There are passages of Feather and Fan, various forms of yarnover wraps and drops, lace using k2togs, and various other little adventures in here. The thread is heavy cotton, terrible on your hands, because it doesn't "give" as you work, but okay to make this piece. The fish are various gauges of wire ranging from 28 up to fatter.

All this is done, as usual, alla prima: no planning and and rough sketches ahead of time, just go with what the yarn wants to do. The fish were already a wall item,but I realized they really belonged as part of this work, so I swam them over into it.

Tuesday, February 14, 2012

TAST Week Seven Running Chain aka Detached Chain, aka Lazy Daisy!

I had already used this stitch in several ways on my dyed silk piece, which you see here with all three panels now attached, because the shape of running chain lends itself to activating space, to "seeding" areas with interest without attracting too much attention to itself, and to combining with other stitches, such as feather and herringbone and running, to make interesting new shapes and forms.

So here's the completed piece, height 49 inches, width 23,

and here are a couple of details showing the combination idea

and the activating space idea, where it interacts with fly stitch

As always I lean toward the spare rather than the busy, in embroidery, just my own taste. I like the fabric to speak for itself, too, and not be drowned out in a pandemonium of stitches! but I do enjoy the work of people who love to fully populate their fabric with stitches.
I remember learning this stitch, as Sharon B. points out, as a little kid, often the first stitch you learn in crewel work, at maybe six or so. We did learn all kinds of skills like this very young in Europe. I love the hand movements that go with this one.

And, to go back to the origin of this challenge, go here

Thursday, February 9, 2012

TAST Week Six, Chevron Stitch

I was in the midst of creating a Rule of Three artwork when this challenge came in, and it fitted in just fine! you'll see chevron in the top panel of composition, Anxiety

then Collapse in the middle one

then Resolution in the third, woven one

The top two panels are stitched in embroidery floss, unplied, and the bottom one, the weaving, has a warp of embroidery floss and weft in various colors of fine wire. The base is handmade abaca paper I made in my studio some time ago, and which comes in very handy in this kind of mixed media work. Very difficult to stitch through, though, think about shoving a needle through lino or something! But permanently stable, since it's made from original abaca fiber, Ph pure. The three will be hung separately, vertically, each backed with foamcore to stabilize them on the wall, but it won't show, because I want to preserve the ragged edges.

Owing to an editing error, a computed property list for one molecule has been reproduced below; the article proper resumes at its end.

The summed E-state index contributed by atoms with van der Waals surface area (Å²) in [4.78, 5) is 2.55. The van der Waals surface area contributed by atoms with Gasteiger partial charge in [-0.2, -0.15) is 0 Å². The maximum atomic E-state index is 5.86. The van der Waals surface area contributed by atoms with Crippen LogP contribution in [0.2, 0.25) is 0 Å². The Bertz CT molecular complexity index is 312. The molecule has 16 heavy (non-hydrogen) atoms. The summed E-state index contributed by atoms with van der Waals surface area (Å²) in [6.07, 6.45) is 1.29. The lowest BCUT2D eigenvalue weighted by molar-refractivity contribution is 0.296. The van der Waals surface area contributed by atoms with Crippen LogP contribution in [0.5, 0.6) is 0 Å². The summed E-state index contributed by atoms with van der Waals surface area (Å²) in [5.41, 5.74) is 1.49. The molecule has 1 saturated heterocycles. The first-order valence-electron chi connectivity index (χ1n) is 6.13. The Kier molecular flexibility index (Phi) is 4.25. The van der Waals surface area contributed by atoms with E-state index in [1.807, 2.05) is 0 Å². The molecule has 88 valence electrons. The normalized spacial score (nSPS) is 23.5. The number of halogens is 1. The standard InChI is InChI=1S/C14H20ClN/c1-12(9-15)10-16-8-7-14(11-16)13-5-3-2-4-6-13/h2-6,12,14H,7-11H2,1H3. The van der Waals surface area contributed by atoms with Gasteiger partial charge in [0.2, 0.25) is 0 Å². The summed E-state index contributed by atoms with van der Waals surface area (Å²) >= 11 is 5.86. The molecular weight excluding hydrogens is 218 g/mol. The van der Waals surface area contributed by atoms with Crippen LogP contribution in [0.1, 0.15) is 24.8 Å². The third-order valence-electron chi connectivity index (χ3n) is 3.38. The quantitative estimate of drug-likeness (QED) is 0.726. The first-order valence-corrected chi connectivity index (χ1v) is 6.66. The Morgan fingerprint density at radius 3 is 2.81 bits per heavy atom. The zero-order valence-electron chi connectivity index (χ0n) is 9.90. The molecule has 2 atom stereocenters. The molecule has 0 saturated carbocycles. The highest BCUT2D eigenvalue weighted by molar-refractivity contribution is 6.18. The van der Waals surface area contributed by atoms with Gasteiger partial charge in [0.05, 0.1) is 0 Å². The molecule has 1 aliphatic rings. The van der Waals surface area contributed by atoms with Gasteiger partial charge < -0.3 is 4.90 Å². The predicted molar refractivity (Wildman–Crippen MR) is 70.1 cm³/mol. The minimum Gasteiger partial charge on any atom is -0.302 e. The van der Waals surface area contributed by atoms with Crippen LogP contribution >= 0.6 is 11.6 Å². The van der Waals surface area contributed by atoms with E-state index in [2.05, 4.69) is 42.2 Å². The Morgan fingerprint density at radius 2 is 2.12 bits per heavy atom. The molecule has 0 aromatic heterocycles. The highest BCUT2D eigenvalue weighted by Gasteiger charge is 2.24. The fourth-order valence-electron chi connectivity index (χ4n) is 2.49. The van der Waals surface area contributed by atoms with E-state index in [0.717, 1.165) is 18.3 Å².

If you're not familiar with the art concept of Rule of Three, it's just that three is a balanced and interesting grouping -- as in the triangle, which is both visually and physically stable, and which you will see all the time in classical painting, the way the composition is created, I mean. Odd numbers in general work better in art than even numbers, and in real life, it's always nicer to receive an odd number of flowers, because they're easier to arrange in a vase. Not that the purveyors of a dozen red roses will take any notice of that, of course..

Anyway, this work, if you're interested in deconstruction, is about, reading top to bottom, insecurity, middle panel dissolution, bottom panel resolution. Each panel is approximately 8 x 11 inches. And you can interpret further at will, your fun!

Tuesday, February 7, 2012

Nice honor, thank you Sharon B!

Sharon, the leader of the TAST challenge and blogger at PinTangle, selects a few entries each week to highlight, from the many offerings in the challenge. And this week I was one of the lucky guys she highlighted! very thrilling, thank you.

If you want to check in, go here and scroll down a bit. Yay!

Monday, February 6, 2012

Monotype madness

For a peek in at tonight's monotype making workshop I conducted for the local artists' association, go here

Saturday, February 4, 2012

Collaborative Fiber Art

In a box of fabric scraps I was given recently, was this piece of, I think, Japanese, hand printed fabric,which was just what I was looking for as a basis for some freeform stitching. If I knew the artist who designed the piece, I'd credit her, but all I can do here is to acknowledge her, which I do very warmly. This piece will be stretched like a painting and hung that way, as a fiber art wall piece.

It's a soft grey with a cool black overprint, probably rayon, hand stitched in five shades of blue, which are not easy to see here, sorry. I've given two overviews,

and two details

The whole piece will hang as a 28 (height) by 22 (width) wallhanging.